We're off to Gulu! My research was approved by the Uganda National Council for Science and Technology (UNCST) much faster than I thought. I paid my fee, so now I just have to wait 10 business days to pick up my official letter, and I’ll have my research clearance!
Since there wasn’t that much left for us to do in Kampala, Eden and I decided to head north to Gulu where both of our NGOs were located. We sadly said goodbye to our GLA and other Kampala friends and boarded the Friday midday bus for Gulu. The 6 hour cross-country trip was only 20,000 schillings (6 USD)! Our bus even featured a TV showing African music videos and then, when that supply was exhausted, terrible 90s films.
The Kisenye bus terminal in Kampala was crazy! As soon as we pulled up, our taxi was swarmed with Ugandans offering to help us with our luggage and direct us to our bus (all for a fee of course). We kept saying “No, no, no.” and held onto our luggage dearly. Thankfully, Juliet (our Ugandan friend) was with us and led the way to our bus. She helped us load all of our huge suitcases into the bottom of the bus and lock them up. We arrived quite early, so we paid for our tickets and waited on the stifling bus while hawkers streamed on offering us water, fruit, soda, and other snacks. The bus filled up to capacity (they squish those seats together tightly), and we pulled out—the breeze through the windows felt so good!
The scenery through our 6 hour journey was beautiful and varied! Outside Kampala there was open green fields and trees broken up by one street towns. As we traveled further, the strips of buildings grew shorter. Then we passed forests of pine trees neatly planted in straight rows. Next, the green fields returned interspersed with circles of huts and roadside open air markets.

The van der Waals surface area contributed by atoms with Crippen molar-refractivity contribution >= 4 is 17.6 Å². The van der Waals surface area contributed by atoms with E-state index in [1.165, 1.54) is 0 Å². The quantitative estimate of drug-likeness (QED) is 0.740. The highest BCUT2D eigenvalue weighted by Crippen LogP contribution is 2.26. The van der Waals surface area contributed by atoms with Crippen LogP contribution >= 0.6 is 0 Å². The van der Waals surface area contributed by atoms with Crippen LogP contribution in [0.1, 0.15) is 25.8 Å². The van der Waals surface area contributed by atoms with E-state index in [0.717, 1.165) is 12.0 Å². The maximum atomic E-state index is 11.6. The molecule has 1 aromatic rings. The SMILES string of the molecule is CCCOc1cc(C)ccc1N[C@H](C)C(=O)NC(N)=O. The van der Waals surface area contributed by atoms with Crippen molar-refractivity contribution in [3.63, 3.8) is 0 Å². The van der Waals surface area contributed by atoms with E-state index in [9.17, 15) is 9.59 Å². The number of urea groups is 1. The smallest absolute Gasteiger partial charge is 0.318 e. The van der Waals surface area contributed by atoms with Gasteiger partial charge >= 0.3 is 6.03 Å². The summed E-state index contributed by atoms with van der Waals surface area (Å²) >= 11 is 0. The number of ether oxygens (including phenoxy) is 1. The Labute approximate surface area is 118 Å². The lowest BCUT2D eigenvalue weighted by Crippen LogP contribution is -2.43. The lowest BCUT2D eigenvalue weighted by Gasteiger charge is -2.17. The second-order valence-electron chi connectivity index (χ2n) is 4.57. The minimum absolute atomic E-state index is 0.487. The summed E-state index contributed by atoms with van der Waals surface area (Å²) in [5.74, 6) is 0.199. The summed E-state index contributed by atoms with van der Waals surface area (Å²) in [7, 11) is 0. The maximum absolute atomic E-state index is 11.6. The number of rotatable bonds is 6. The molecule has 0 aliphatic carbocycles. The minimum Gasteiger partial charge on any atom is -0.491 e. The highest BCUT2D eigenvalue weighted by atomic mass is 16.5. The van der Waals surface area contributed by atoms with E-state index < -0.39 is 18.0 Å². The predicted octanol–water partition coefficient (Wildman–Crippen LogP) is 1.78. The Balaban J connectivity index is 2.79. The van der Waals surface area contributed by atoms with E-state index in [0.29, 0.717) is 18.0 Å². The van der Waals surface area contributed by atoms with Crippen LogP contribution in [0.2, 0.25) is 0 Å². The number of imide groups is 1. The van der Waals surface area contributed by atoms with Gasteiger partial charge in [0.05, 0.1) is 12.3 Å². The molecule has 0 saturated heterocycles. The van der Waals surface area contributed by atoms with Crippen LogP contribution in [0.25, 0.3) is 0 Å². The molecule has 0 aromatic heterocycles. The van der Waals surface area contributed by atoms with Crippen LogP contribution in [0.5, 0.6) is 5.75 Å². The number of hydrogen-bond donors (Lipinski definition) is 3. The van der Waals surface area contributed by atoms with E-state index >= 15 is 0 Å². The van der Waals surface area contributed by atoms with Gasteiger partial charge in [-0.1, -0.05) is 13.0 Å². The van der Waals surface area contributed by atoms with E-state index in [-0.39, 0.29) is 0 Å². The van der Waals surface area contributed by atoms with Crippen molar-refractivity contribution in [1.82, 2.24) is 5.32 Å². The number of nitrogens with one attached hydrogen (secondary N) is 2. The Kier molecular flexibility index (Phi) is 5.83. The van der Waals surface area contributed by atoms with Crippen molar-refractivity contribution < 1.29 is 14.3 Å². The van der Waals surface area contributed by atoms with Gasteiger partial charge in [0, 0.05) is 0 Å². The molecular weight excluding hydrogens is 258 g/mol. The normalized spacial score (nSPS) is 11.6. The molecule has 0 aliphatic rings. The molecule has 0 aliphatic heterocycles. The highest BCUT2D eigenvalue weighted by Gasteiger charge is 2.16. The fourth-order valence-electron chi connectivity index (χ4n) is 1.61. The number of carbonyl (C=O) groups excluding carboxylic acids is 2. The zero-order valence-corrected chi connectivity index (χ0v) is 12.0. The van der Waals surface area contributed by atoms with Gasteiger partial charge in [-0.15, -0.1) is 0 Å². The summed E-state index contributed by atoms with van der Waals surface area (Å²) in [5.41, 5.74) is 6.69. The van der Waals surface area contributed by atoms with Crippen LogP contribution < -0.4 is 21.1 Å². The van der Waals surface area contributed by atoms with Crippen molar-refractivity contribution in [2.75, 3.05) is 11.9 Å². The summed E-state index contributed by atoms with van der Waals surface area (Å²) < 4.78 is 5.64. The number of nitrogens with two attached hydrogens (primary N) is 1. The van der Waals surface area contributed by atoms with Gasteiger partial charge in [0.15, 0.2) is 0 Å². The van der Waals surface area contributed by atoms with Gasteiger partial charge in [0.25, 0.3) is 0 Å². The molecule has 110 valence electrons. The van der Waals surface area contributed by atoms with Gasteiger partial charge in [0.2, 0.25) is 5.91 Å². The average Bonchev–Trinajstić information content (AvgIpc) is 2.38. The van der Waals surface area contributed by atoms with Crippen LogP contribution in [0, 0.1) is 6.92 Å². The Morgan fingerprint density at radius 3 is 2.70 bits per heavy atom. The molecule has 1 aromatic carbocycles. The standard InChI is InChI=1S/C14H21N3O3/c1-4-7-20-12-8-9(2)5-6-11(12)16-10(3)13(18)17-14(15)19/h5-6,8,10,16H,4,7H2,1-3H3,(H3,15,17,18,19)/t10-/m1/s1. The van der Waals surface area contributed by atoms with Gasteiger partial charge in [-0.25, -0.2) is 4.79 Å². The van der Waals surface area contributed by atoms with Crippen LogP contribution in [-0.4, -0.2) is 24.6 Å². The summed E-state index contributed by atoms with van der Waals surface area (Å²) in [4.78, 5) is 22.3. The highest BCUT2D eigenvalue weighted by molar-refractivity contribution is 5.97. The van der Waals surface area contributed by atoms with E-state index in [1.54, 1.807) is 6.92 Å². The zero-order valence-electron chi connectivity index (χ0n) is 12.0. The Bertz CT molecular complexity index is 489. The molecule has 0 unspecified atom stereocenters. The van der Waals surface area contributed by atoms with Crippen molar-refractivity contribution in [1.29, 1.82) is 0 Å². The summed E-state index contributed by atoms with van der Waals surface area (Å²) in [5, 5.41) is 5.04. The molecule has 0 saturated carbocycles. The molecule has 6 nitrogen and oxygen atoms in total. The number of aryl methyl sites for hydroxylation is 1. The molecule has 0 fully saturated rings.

The bus stopped a couple of times for petrol and restroom breaks and momentarily pulled to the side of the road several times for passengers to buy food through the windows from the sellers below. Some held wire baskets full of drinks on high sticks to reach the windows while others offered bananas or meat on a stick.
The road from Kampala to Gulu is all paved, so vehicles can go quite fast. Our bus was moving extremely fast and passing all the other vehicles it could. We finally pulled into the Gulu bus station, and the CVI driver, Jacob, picked me up in one of their white Toyota pickup trucks. We hefted in my two humungous suitcases and set off for the CVI center in Lukodi 40 minutes away.
The dirt road from Gulu to Lukodi has grown worse since I was here 2.5 years ago. The rains forge ever deepening potholes and ditches across the length of the road. Memories rushed back as we passed familiar landmarks, and when we pulled into the CVI center, I was glad to see the rings of huts, grove of mango trees, the girls’ smiling faces, and all the adorable children. It was good to be back.